by Dave Yanko

Indigenous accessory designer Helen Oro has chutzpah. She sidestepped the traditional craft and powwow markets to promote her flamboyant beadwork on the international stage. And what she found there is a world of opportunity in a fashion scene virtually untapped by First Nation designers.

“I was the only First Nation and Canadian designer invited to showcase at the NBA All-Star Fashion Showcase in Los Angeles,” Oro says of the recent event, part of the National Basketball Association’s annual all-star game weekend. “And the eight models I took with me were the only First Nation models at the event.”

Oro, of Saskatoon, also mentors Indigenous people who are interested in the fashion scene and organizes fashion events. She says most of the Indigenous models who accompanied her to the NBA event would not have met the selection criteria required at high-calibre casting calls. “There isn’t much diversity in the casting calls. But as a designer, I can have whoever I want to walk.”

 Oro’s Helen Oro Designs (H.O.D.) features non-traditional wearable art accessories such as her statement sunglasses that come with dangling chains and bold, colourful beadwork perched atop the frame. “They’re for stars to wear at fancy events, like hip-hop artists on the red carpet.” Her statement neck and face pieces proudly command attention while her “regular” sunglasses with colourfully beaded temples are a popular item for anyone wanting to rock a cool Indigenous vibe.

“I want to touch a market that’s not been touched yet,” says Oro, a graduate of Praxis School of Entrepreneurship in Saskatoon. “I want to touch the mainstream fashion scene.” All indicators suggest she’s beginning to do just that.

The NBA event followed shows in fashion centres around the world, including New York and London. Oro says the Los Angeles show was an opportunity to network and be seen by people who can help her better penetrate the North American market. While she says it takes time for this groundwork to bear fruit, she’s excited about an impromptu pitch she made to representatives of Kangol, the world- famous hat makers based in the United Kingdom. “They’re looking for artists to work with them in the future on limited-edition lines of hats,’’ says Oro. “They have styles ranging from cowboy hats to hats used in rap videos. It was really cool.”

Oro is a member of the Pelican Lake Cree First Nation, located on the shores of Chitek Lake about 270 km northwest of Saskatoon. But she grew up with her grandmother in Saskatoon and attended Pleasant Hill elementary school in the city’s west end, circumstances that contributed significantly to her creative career. “My Kokum (grandmother) made moccasins and did beadwork, and it was a good experience watching her create and sell and provide for me as a kid.” Oro participated in an Indigenous dance troupe at Pleasant Hill school and looks back with fondness at the other “amazing programming” the school offered to Indigenous kids growing up in that part of the city.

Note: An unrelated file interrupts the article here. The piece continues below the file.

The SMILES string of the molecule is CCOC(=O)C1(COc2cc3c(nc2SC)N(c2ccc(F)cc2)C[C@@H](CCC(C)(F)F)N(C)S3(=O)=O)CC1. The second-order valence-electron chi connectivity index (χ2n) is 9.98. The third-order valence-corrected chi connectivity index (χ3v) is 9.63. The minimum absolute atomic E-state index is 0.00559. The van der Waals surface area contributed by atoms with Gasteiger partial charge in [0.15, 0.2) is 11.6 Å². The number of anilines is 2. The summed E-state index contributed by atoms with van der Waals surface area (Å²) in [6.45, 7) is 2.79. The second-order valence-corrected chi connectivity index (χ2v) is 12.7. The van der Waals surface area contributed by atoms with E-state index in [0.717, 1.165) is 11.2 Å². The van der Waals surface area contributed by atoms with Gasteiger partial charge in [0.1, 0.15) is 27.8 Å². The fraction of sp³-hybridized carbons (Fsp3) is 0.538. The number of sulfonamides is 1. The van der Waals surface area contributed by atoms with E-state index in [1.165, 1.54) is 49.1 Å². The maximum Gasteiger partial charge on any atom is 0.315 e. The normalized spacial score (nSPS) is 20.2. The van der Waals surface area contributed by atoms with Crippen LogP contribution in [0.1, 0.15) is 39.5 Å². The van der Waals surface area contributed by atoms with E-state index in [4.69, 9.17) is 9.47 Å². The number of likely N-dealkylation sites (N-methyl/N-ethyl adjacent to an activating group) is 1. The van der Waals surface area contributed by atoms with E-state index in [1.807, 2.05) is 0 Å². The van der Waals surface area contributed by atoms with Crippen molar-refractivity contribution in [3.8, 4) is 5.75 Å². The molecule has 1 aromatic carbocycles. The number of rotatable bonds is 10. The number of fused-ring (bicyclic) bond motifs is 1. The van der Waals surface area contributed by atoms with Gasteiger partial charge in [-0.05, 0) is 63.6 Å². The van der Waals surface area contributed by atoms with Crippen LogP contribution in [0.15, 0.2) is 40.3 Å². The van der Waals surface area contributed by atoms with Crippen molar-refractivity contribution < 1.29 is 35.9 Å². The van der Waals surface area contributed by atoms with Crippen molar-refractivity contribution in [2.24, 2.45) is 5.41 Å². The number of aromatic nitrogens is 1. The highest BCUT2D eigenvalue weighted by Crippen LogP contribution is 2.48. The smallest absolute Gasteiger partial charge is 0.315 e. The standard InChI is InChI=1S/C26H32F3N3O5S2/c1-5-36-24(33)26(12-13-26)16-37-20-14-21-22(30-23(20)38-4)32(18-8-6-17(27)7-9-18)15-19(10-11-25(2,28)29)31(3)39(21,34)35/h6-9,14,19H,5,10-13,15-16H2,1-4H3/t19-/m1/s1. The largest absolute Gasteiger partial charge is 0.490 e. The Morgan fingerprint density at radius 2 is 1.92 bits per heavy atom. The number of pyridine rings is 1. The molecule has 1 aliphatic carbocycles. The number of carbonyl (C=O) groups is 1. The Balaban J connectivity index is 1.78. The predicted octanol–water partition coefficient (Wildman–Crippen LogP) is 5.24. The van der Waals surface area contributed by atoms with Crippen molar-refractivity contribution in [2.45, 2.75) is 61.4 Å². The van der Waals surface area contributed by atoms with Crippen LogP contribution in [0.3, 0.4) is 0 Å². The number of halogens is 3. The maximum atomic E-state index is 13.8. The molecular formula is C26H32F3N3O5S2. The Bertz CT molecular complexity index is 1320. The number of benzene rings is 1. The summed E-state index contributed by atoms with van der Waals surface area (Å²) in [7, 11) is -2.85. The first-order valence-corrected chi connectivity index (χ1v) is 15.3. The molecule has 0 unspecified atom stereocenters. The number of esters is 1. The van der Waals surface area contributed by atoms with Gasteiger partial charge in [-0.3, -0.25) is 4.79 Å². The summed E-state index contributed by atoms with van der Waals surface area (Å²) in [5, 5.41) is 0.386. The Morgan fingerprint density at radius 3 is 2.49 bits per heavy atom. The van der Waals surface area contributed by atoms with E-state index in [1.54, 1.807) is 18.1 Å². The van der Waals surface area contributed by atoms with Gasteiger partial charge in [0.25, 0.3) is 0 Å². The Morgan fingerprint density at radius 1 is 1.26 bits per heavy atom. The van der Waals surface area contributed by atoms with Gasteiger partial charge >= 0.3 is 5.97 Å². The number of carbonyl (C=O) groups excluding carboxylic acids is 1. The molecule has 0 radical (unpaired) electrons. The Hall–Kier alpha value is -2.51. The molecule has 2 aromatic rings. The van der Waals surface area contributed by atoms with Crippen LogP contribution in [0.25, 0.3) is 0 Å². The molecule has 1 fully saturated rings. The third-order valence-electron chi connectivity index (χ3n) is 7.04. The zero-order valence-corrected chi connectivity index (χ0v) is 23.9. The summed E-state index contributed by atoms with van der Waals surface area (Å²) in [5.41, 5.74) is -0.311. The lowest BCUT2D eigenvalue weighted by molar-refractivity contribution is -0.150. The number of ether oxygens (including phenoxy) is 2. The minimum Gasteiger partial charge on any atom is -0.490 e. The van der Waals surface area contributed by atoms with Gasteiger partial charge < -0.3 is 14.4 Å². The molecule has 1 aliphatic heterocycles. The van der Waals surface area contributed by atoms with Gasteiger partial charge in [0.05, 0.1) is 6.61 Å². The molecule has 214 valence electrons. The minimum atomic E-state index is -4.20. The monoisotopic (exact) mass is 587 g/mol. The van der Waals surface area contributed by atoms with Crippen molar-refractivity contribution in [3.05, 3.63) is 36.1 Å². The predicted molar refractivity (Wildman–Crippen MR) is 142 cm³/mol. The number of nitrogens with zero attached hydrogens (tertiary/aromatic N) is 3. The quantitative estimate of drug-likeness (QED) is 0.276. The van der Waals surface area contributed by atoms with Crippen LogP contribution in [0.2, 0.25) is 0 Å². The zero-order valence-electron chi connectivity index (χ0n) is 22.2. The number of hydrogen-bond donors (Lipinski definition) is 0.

In fact, she didn’t realize just how fortunate she had been until she moved away from Saskatoon and attended high school in a small town not far from her First Nation. “They had no cultural programming. I just kind of lost touch with it.” Following high school, Oro enrolled in an esthetician course in Prince Albert as well as a part-time course in continuing care at a nearby town. She frequently travelled three hours a day to attend classes, often taking her baby with her because she was short on childcare alternatives. Before graduating from the esthetician course and after meeting the necessary legal requirements, she launched a seasonal nail art business at her First Nation. It was only after she had her second child and had moved back to Saskatoon that she began to pursue beading in a serious way. Today, she lives with her spouse and two kids, works from her home, and believes family and friends must come first to keep life and work in balance.

Oro says beading has deeper meaning than some might expect. “It’s a form of prayer, and it also teaches you patience.” She’s quick to point out, however, that her beading style is decidedly non-traditional and that she’s careful not to copy patterns or designs used by other tribes.

Like some other entrepreneurs whose success turns on creativity, Oro firmly believes the passion she brings to beading finds its way into her designs and that her customers can sense it. She points to a recent experience in which a woman wondered what Oro was thinking about when she created a particular pair of earrings. The woman had been drawn to the earrings and “felt good vibes about them.” Oro says the earrings featured gems that were a gift from one of her sisters and she was just waiting for the right occasion to use them. “I was in a really good mood when I was making them and I just had really good vibes and thoughts. People pick up on that kind of thing.”

In Saskatchewan, Oro’s designs are available at the SASK Shop in Saskatoon’s Centre Mall.

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